Monday, 4:40 a.m. I should know better than to try and get started on laundry before daybreak. As I carry the clothesbasket out through the breezeway, I hear a fluttering of wings, and when I open the laundry room door and snap on the light, suddenly something is trying to perch in my hair, which is still wet from the shower, and beating its little wings against the back of my head. Something else is madly circling the tiny room. Carolina wren fledglings! I watched them take their first, do-or-die flights from their natal nest in the eaves just last week. They’ve made it about as far from home as I have.
While the one manages to extract its feet from my hair and flutter over to the window, the other bird falls down behind the dryer. And I no sooner set the basket down than the first one is clinging to the back of my head again. I haven’t had a haircut in about six months, and I guess it makes sense that a terrified and disoriented young wren would seek refuge in the only brown thing in the room. I reach back and shoo it off, and it flies over to the hot water heater and gets tangled up with the pipes.
Neither bird seems likely to go back outside until dawn. The dumber of the two is still fluttering madly in the corner behind the dryer. I could go ahead and start the wash, but the noise and rocking of the machine would probably scare the crap out of them – what crap remains. This has been a real shit storm, did I mention that? I back slowly out of the room, leaving the door open, and snap off the light.
I examine myself in the bathroom mirror. My quilted shirt seems to have taken most of the damage. There’s bird shit on my sleeve and bird shit down my back, but my hair looks O.K. Did St. Francis have days like this? Did he ever just tell the birds to bugger off?
Tuesday, 5:45 a.m. While I drink my coffee and listen to the dawn chorus, I’m watching the smaller of the two porcupines that lives in the crawlspace under the house eat my elm tree. The poor thing looks sparser every year, but what the hell – if the porkies don’t get it, Dutch elm disease will.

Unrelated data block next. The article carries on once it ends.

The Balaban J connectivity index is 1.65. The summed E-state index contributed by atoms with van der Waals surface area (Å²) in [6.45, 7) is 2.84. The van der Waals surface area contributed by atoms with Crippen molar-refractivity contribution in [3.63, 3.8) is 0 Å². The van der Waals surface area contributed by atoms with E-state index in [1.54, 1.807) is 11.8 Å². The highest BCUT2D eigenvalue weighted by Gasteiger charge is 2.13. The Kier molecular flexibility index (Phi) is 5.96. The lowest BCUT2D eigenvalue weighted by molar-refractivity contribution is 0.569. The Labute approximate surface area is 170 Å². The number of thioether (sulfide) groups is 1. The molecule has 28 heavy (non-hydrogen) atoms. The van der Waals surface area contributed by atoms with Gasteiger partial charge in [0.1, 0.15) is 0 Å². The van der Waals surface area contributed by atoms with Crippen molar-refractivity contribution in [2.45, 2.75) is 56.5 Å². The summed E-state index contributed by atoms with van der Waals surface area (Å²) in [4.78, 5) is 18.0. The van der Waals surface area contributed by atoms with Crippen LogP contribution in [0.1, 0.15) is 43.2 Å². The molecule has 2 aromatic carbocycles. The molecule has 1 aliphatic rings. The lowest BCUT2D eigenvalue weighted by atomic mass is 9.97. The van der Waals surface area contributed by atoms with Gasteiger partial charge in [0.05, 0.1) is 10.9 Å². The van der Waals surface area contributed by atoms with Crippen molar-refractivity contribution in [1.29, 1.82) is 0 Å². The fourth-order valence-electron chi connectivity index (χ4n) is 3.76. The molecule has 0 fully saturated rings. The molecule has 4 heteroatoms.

By the way, did you ever notice how many weird things we blame on the Dutch? Dutch oven. Dutch courage. Double Dutch. Dutch uncle. What is it with the fucking Dutch? I could go on, but I’d better stop out of respect for my ancestors – who were, I’m sure, quite normal, albeit Dutch.
The porcupine waddles out along a small branch and stands on its hind legs, freeing its forepaws to grab and stuff nearby twigs into its mouth. This reminds of the way the Baltimore oriole that I photographed two weeks ago used one foot to pull leaves in range of its bill. Unlike the porcupine, though, it was interested only in what was on the leaves, not the leaves themselves.
As I watch the porcupine, I find myself imagining in great detail what might happen if it fell. This is not unheard of, and evolutionary biologists hypothesize that the danger of impaling itself is high enough to account for the presence of an antiseptic chemical in the porcupine’s quills. There’s a lesson there, I think: if you write with a poison pen, make sure you have the antidote. There’s nothing that bothers me more than someone who can’t take what they dish out.
Wednesday, 10:30 a.m. Here there be Squirrels. One of them keeps looking in the kitchen window at me while I write; it has to hang upside-down off the drainpipe in order to do so. Every time I hear it rattling against the screen, I whirl around and stare back. Call me paranoid, but I can’t help thinking it’s looking for nesting material. I feel its beady little eyes boring into the back of my head.
Dave Bonta (bio) crowd-sources his problems by following his gut, which he shares with 100 trillion of his closest microbial friends — a close-knit, symbiotic community comprising several thousand species of bacteria, fungi, and protozoa. In a similarly collaborative fashion, all of Dave’s writing is available for reuse and creative remix under a Creative Commons Attribution-ShareAlike 3.0 United States License. For attribution in printed material, his name (Dave Bonta) will suffice, but for web use, please link back to the original. Contact him for permission to waive the “share alike” provision (e.g. for use in a conventionally copyrighted work).